“Sounds like he had a positive influence on you.”

“Oh yah, but it wasn’t so much what he said – at least, not initially – it was the fact that I no longer felt like a lonely pine in a storm; I had a much bigger tree next to me shielding me from the elements. When a little kid is convinced that there is somebody else who really cares about him, his world changes. I felt much safer and less subject to catastrophe, so I became much less angry and defensive.

Whenever I felt the winds turning against me, I could talk to Bernt and he would straighten me out. He’d tell me things like, ‘The winds aren’t turning against you, Jake, they’re just turning and you happen to be in the way. If you take it personally, they’ll defeat you, but if you shrug your shoulders and believe that you can weather them, they’ll quit.’

I’d never heard things like that before and it changed my life.”

“You quit school at 16 Jake, didn’t he try to talk you out of that?” KP asked.

“Nope, we talked about it for a long time. He recognized that I had no academic interests and that I was itching to be independent. He presented all the possible choices I could make, but when it became clear to him that my priority was to get the hell out of my mother’s house, he agreed. He helped to get me the job at Firestone tires. A friend of his managed it.”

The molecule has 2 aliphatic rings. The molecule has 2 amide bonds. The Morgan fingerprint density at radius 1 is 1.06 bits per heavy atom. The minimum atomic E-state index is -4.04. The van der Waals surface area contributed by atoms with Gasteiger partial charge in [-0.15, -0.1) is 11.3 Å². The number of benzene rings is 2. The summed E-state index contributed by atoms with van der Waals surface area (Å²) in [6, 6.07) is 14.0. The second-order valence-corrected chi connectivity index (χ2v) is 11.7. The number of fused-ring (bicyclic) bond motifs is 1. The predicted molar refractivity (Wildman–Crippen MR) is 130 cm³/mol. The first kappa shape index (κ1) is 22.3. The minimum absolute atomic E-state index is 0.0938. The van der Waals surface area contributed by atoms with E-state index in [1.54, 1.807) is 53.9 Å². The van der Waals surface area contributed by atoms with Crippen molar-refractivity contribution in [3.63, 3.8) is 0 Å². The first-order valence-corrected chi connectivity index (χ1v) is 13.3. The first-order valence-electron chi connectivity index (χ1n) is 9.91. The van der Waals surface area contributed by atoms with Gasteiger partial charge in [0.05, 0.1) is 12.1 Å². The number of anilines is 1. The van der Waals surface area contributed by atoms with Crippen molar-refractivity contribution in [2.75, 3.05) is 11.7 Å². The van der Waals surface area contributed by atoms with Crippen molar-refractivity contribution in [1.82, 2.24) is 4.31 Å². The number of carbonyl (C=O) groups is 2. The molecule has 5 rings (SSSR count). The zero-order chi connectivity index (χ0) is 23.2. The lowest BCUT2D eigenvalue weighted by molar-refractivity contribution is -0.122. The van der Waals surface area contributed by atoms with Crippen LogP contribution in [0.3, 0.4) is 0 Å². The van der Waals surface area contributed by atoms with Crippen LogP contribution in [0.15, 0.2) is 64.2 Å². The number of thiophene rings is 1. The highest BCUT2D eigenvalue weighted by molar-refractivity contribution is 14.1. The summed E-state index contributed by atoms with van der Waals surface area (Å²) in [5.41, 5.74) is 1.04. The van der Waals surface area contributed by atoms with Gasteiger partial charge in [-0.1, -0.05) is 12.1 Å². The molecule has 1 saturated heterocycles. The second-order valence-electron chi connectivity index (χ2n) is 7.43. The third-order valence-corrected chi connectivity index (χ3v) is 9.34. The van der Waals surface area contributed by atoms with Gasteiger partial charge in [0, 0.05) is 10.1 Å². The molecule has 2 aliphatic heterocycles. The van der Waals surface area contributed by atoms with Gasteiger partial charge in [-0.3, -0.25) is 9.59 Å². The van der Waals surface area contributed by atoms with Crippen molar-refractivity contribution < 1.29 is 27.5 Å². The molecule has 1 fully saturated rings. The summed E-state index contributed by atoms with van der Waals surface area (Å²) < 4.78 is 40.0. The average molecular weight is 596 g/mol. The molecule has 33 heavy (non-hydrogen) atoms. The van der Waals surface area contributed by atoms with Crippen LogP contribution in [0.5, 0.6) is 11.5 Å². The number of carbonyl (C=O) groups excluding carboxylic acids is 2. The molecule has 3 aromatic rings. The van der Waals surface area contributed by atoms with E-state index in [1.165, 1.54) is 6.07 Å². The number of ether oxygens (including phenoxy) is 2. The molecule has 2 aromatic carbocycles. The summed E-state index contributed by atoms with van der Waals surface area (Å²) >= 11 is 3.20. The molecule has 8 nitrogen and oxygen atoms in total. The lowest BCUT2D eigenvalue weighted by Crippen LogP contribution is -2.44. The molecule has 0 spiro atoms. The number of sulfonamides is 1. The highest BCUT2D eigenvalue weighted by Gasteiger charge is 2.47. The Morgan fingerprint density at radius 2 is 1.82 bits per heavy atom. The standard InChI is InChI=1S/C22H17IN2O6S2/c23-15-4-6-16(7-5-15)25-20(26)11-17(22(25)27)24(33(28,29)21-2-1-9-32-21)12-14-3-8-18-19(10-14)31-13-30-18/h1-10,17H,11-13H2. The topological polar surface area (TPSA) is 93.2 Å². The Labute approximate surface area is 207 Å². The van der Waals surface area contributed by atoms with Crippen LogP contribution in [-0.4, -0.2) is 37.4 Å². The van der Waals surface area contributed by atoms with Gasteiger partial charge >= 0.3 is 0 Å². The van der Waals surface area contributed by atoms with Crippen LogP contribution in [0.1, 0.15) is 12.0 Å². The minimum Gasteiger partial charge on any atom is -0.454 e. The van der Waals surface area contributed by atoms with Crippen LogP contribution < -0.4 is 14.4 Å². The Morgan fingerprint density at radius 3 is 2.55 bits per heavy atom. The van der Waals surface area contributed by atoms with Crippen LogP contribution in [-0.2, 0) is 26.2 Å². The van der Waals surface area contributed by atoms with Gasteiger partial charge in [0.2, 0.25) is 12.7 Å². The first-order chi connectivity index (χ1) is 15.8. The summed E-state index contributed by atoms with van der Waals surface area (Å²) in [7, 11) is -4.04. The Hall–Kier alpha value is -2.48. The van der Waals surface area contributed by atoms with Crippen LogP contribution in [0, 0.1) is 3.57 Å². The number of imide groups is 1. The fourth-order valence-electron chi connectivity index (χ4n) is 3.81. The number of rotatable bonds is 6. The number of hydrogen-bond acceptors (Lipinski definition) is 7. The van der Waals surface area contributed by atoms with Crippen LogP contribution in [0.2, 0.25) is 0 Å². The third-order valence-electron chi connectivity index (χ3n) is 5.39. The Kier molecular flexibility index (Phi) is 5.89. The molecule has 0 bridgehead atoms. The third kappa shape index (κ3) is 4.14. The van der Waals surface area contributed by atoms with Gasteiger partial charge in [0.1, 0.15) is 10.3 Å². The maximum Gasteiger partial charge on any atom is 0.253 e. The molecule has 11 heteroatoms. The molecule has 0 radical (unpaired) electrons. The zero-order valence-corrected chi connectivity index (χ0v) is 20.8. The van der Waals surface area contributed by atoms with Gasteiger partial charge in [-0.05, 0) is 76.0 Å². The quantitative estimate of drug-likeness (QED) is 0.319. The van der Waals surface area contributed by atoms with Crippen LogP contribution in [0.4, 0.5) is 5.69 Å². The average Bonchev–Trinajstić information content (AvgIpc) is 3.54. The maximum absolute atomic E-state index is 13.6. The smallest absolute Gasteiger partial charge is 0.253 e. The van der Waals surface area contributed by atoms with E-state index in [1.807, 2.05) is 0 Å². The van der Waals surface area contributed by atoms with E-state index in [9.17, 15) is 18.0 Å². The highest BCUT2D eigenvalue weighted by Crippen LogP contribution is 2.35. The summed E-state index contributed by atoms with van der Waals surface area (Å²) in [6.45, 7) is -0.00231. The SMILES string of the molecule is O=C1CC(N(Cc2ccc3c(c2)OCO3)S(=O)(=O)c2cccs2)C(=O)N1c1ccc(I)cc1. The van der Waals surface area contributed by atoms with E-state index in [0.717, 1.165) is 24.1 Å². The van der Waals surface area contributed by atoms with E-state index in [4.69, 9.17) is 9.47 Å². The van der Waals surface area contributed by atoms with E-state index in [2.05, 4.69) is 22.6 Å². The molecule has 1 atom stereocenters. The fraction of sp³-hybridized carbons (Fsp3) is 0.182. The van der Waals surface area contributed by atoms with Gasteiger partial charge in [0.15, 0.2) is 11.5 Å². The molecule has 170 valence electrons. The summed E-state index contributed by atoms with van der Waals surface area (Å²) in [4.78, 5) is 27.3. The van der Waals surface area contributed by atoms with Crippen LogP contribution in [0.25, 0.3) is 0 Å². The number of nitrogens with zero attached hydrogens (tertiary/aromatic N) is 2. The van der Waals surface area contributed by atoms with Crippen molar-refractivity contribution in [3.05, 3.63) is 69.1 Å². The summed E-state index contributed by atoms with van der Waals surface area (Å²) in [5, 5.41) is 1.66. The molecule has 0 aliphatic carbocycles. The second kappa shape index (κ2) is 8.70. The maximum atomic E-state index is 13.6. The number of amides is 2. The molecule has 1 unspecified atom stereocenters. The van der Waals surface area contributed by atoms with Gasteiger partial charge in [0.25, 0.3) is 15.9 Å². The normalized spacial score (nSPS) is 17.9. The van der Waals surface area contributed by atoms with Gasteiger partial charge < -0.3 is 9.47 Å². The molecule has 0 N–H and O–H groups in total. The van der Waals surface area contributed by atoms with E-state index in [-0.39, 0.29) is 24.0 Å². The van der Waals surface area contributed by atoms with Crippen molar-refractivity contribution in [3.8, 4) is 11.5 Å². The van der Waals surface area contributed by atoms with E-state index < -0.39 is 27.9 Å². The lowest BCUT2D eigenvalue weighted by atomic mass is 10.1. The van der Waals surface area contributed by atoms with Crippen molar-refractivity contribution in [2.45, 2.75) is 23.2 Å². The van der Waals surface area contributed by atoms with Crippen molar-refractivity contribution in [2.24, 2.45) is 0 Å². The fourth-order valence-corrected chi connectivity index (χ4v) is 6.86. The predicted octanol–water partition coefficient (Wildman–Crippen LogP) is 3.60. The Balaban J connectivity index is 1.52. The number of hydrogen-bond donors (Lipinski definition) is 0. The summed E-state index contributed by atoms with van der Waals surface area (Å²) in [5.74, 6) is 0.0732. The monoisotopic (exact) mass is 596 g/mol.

“It’s too bad that didn’t work out for you,” I said.

“Here’s what my Big Brother said when I got fired: ‘I know you’ll be inclined to see this as a set-back, Jake, perhaps even another rejection like your father rejected you, but that’s wrong. This is the universe telling you that it has bigger plans for you.’



That was a life-changing lesson for me. Instead of becoming depressed, I became determined. With my Big Brother’s help and encouragement, I opened my own tire shop. And the rest, as they say, is history.”

“Do you ever miss finishing high school or getting a college education?”

“Bernt encouraged me to read and lent me many books, starting with Hermann Hesse’s Siddhartha. That had a profound influence on me, which led to many discussions, which led to Bernt lending me other books and referring me to the library. Initially, books were an escape out of my life, but with time, they taught me how to deal with life. So no, I feel unschooled but not uneducated.”

“You don’t talk like someone who’s uneducated.”

“Despite what I just said, KP, I’m not sure education is the route to happiness. I vacationed in Guatemala last year and took a tour of some of the outlying villages. The people were poor and uneducated, but I don’t think I’ve ever seen so many smiles or heard so much laughter. Maybe ignorance really is bliss?”

“Is your Big Brother still around?” I asked.

“Oh yah, but he moved to Florida when he retired. He said he couldn’t take winters anymore. We stay in touch by phone though.